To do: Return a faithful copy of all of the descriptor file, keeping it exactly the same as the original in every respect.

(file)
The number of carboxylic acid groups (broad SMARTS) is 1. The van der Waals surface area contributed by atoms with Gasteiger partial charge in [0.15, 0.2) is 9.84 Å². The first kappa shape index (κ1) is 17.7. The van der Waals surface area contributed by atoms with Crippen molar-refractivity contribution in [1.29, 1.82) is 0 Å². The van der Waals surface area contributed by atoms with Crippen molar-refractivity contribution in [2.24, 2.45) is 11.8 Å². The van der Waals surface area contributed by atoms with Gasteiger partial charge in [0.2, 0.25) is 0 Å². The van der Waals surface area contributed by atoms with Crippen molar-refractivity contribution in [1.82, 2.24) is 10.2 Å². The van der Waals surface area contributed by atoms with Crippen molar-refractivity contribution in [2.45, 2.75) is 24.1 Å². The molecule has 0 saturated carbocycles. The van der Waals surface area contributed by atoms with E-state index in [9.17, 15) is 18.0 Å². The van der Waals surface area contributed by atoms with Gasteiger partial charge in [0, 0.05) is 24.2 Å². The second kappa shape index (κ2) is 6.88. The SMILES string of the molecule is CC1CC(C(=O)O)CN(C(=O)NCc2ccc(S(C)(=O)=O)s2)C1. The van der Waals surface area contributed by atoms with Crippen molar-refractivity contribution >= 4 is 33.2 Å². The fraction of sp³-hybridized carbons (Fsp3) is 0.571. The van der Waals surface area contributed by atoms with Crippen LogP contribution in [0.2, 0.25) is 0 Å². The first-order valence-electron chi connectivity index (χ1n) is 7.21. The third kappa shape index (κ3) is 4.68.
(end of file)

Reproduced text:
The number of carboxylic acid groups (broad SMARTS) is 1. The van der Waals surface area contributed by atoms with Gasteiger partial charge in [0.15, 0.2) is 9.84 Å². The first kappa shape index (κ1) is 17.7. The van der Waals surface area contributed by atoms with Crippen molar-refractivity contribution in [1.29, 1.82) is 0 Å². The van der Waals surface area contributed by atoms with Crippen molar-refractivity contribution in [2.24, 2.45) is 11.8 Å². The van der Waals surface area contributed by atoms with Gasteiger partial charge in [0.2, 0.25) is 0 Å². The van der Waals surface area contributed by atoms with Crippen molar-refractivity contribution in [1.82, 2.24) is 10.2 Å². The van der Waals surface area contributed by atoms with Crippen molar-refractivity contribution in [2.45, 2.75) is 24.1 Å². The molecule has 0 saturated carbocycles. The van der Waals surface area contributed by atoms with E-state index in [9.17, 15) is 18.0 Å². The van der Waals surface area contributed by atoms with Gasteiger partial charge in [0, 0.05) is 24.2 Å². The second kappa shape index (κ2) is 6.88. The SMILES string of the molecule is CC1CC(C(=O)O)CN(C(=O)NCc2ccc(S(C)(=O)=O)s2)C1. The van der Waals surface area contributed by atoms with Crippen molar-refractivity contribution >= 4 is 33.2 Å². The fraction of sp³-hybridized carbons (Fsp3) is 0.571. The van der Waals surface area contributed by atoms with Crippen LogP contribution in [0.2, 0.25) is 0 Å². The first-order valence-electron chi connectivity index (χ1n) is 7.21. The third kappa shape index (κ3) is 4.68.